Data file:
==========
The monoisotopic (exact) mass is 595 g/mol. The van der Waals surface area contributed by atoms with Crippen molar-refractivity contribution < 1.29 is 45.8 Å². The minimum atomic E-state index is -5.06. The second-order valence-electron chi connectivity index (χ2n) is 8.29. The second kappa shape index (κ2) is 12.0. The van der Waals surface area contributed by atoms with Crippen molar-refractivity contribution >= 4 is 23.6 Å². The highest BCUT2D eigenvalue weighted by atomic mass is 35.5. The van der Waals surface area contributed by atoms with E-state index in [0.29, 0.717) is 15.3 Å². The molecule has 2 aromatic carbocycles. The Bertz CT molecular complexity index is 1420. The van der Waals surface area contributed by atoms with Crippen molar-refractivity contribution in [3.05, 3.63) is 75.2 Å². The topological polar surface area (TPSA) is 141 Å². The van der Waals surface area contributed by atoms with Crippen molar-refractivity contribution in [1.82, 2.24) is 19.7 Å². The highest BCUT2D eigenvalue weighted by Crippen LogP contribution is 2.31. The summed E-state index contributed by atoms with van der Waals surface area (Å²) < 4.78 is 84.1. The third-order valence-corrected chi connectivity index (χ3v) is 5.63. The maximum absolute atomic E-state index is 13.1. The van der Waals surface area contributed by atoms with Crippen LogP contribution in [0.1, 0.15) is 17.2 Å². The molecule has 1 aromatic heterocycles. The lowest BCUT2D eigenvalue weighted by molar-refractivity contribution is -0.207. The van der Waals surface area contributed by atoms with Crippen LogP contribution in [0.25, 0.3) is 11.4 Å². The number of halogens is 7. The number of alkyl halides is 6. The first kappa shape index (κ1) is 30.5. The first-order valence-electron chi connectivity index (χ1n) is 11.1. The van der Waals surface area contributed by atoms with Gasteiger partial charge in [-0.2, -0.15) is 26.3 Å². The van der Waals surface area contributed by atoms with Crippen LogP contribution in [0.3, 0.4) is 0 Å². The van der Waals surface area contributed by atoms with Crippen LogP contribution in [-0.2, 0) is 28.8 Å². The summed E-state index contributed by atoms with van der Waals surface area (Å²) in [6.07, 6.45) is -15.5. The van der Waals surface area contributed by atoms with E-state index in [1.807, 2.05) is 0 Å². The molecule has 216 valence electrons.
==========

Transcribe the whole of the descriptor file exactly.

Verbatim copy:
The monoisotopic (exact) mass is 595 g/mol. The van der Waals surface area contributed by atoms with Crippen molar-refractivity contribution < 1.29 is 45.8 Å². The minimum atomic E-state index is -5.06. The second-order valence-electron chi connectivity index (χ2n) is 8.29. The second kappa shape index (κ2) is 12.0. The van der Waals surface area contributed by atoms with Crippen molar-refractivity contribution >= 4 is 23.6 Å². The highest BCUT2D eigenvalue weighted by atomic mass is 35.5. The van der Waals surface area contributed by atoms with E-state index in [0.29, 0.717) is 15.3 Å². The molecule has 2 aromatic carbocycles. The Bertz CT molecular complexity index is 1420. The van der Waals surface area contributed by atoms with Crippen molar-refractivity contribution in [3.05, 3.63) is 75.2 Å². The topological polar surface area (TPSA) is 141 Å². The van der Waals surface area contributed by atoms with Crippen molar-refractivity contribution in [1.82, 2.24) is 19.7 Å². The highest BCUT2D eigenvalue weighted by Crippen LogP contribution is 2.31. The summed E-state index contributed by atoms with van der Waals surface area (Å²) < 4.78 is 84.1. The third-order valence-corrected chi connectivity index (χ3v) is 5.63. The maximum absolute atomic E-state index is 13.1. The van der Waals surface area contributed by atoms with Crippen LogP contribution in [0.1, 0.15) is 17.2 Å². The molecule has 1 aromatic heterocycles. The lowest BCUT2D eigenvalue weighted by molar-refractivity contribution is -0.207. The van der Waals surface area contributed by atoms with Crippen LogP contribution in [0.25, 0.3) is 11.4 Å². The number of halogens is 7. The number of alkyl halides is 6. The first kappa shape index (κ1) is 30.5. The first-order valence-electron chi connectivity index (χ1n) is 11.1. The van der Waals surface area contributed by atoms with Gasteiger partial charge in [-0.2, -0.15) is 26.3 Å². The van der Waals surface area contributed by atoms with Crippen LogP contribution in [0.3, 0.4) is 0 Å². The van der Waals surface area contributed by atoms with Crippen LogP contribution in [-0.2, 0) is 28.8 Å². The summed E-state index contributed by atoms with van der Waals surface area (Å²) in [6.07, 6.45) is -15.5. The van der Waals surface area contributed by atoms with E-state index in [1.807, 2.05) is 0 Å². The molecule has 216 valence electrons.